Osborne’s biggest challenge was building long-lasting relationships. “Shanghai can be a very transient city for expats,” he stated. “There are always people coming and going.” The transience of China’s ex-pats also delivered opportunities though. “Most of the work I’ve done in China has been with foreign directors flying in. It’s allowed me to work with a wide range of people from lots of different countries and backgrounds. This keeps things fresh and has also led to me doing international projects in Germany, London, France, and now being represented by Spot Welders in the US.”

For Murphy, “being an ‘outsider’ is both a blessing and a curse. Sometimes it’s hard to fully appreciate certain cultural nuances or social cues when you haven’t grown up with them – British politeness, wearing a bikini in a city park on a hot day, or intrinsically knowing who the poshest person in the room is.

“At the same time, it means I find these cultural differences totally fascinating, and I love being able to capture moments with a pair of fresh eyes. Being able to use different perspectives to push the way an audience understands a particular cultural insight is a fun area to play with. It also works the other way when working on projects closer to home. After being in London for 10 years, I now have a kind of Euro/British tint to my approach to work from AUNZ.”

Schreiber still faces that challenge too – “not being so familiar with how things work and how jobs are run. Even though America is similar there are differences and I still feel like a foreigner. I’m outside looking and maybe I’ll always feel like that” – but like Murphy, she acknowledges that having a different perspective and fresh eyes can work in her favour. Her greatest challenge though has been building professional contacts and establishing herself. “Even though I had done that before I moved here to some extent it’s still not like when you’ve lived somewhere for a long time and have a natural gathering of contacts.” She also found that when jobs came up, she didn’t necessarily have a team to draw from.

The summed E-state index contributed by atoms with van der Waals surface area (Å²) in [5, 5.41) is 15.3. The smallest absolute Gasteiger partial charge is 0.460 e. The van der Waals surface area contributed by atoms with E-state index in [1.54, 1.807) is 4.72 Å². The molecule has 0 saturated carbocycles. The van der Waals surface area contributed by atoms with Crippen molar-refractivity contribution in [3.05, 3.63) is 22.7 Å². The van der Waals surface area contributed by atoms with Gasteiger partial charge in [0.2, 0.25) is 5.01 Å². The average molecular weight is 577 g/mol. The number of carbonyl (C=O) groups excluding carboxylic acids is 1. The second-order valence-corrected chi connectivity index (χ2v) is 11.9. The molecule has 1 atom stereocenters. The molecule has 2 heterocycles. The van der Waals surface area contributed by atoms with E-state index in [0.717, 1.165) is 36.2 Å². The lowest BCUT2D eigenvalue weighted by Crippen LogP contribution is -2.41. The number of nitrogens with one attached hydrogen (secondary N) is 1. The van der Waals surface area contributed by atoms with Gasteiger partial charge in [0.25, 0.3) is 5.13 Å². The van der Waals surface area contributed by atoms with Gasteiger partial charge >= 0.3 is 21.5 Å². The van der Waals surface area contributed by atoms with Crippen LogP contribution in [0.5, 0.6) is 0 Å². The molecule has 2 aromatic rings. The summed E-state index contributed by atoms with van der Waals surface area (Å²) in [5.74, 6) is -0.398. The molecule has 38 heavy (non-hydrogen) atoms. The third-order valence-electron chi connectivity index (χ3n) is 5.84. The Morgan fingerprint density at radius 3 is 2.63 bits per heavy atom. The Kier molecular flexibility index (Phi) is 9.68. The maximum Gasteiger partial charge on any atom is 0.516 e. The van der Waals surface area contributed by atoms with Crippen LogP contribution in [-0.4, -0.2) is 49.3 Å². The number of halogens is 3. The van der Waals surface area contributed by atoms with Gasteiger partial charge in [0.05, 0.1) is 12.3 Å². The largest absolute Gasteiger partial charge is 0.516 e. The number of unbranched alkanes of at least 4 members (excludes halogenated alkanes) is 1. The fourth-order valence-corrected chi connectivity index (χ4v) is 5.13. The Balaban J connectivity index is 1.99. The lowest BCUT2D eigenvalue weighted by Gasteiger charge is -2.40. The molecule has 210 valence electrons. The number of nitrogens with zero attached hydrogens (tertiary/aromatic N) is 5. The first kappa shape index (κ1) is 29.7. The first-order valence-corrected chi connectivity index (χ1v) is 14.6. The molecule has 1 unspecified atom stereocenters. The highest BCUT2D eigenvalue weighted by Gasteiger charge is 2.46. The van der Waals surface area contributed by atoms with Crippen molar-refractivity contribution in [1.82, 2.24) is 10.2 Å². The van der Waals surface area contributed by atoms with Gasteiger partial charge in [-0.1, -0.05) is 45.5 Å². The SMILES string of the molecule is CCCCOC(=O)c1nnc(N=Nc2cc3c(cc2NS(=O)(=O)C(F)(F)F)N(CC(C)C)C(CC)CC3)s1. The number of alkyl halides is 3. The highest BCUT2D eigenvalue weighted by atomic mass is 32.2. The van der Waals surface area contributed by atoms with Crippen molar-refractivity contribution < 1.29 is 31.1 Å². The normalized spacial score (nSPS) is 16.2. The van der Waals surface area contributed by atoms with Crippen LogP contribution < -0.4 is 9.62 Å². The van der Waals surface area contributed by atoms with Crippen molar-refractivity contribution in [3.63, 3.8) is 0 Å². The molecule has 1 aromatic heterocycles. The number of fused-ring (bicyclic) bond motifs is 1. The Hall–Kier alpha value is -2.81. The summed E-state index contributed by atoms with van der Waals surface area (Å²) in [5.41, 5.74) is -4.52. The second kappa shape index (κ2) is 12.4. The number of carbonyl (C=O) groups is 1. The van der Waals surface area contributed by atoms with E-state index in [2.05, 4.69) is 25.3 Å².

One of Grasse’s most enduring – and endearing – characteristics is his unwavering optimism (in case the name of his company didn’t suggest that to you). “I’m American by birth and had been an expat in Australia. Life is challenging in most every regard and there’s a new opportunity around every corner.”

HOME SICK?

Most expats miss family and friends first and foremost. “All my friends are there,” Grasse explained. “In fact, the best times I’ve had in Japan are when I’m producing Aussie & Kiwi jobs with my production companies, Mr+Positive Tokyo and Cutting Edge Japan.”

Aboud missed Australia a lot this second time. She came home to establish herself as a director. “Sitting in a cafe in Mott St, Soho, chatting with a fellow Aussie, it became apparent that my interest in directing was starting to take legs. Then the frustration followed. I have amazing connections in Australia to support pulling a production together. In New York, one of the first questions asked is “what’s your budget?” I didn’t have what I needed there. I phoned a friend in Berlin and explained my thoughts. His advice was, “Go home. Do it there. You have support.” Since coming home I’ve directed a short film, A Close Shave, a campaign for Saatchi & Saatchi Health and am in post-production for a documentary about a female boxer A Close Shavehas been well received by film festivals throughout the world including Berlin Short FF, Dumbo FF, ARFFAmsterdam//International Awards and ARFF Berlin//International Awards (and a couple more I can’t mention yet).

Osborne misses “the beach, clean air, and going to the footy every week.” What could be more Aussie than that?

This article was first published by The Stable on 26 August 2019.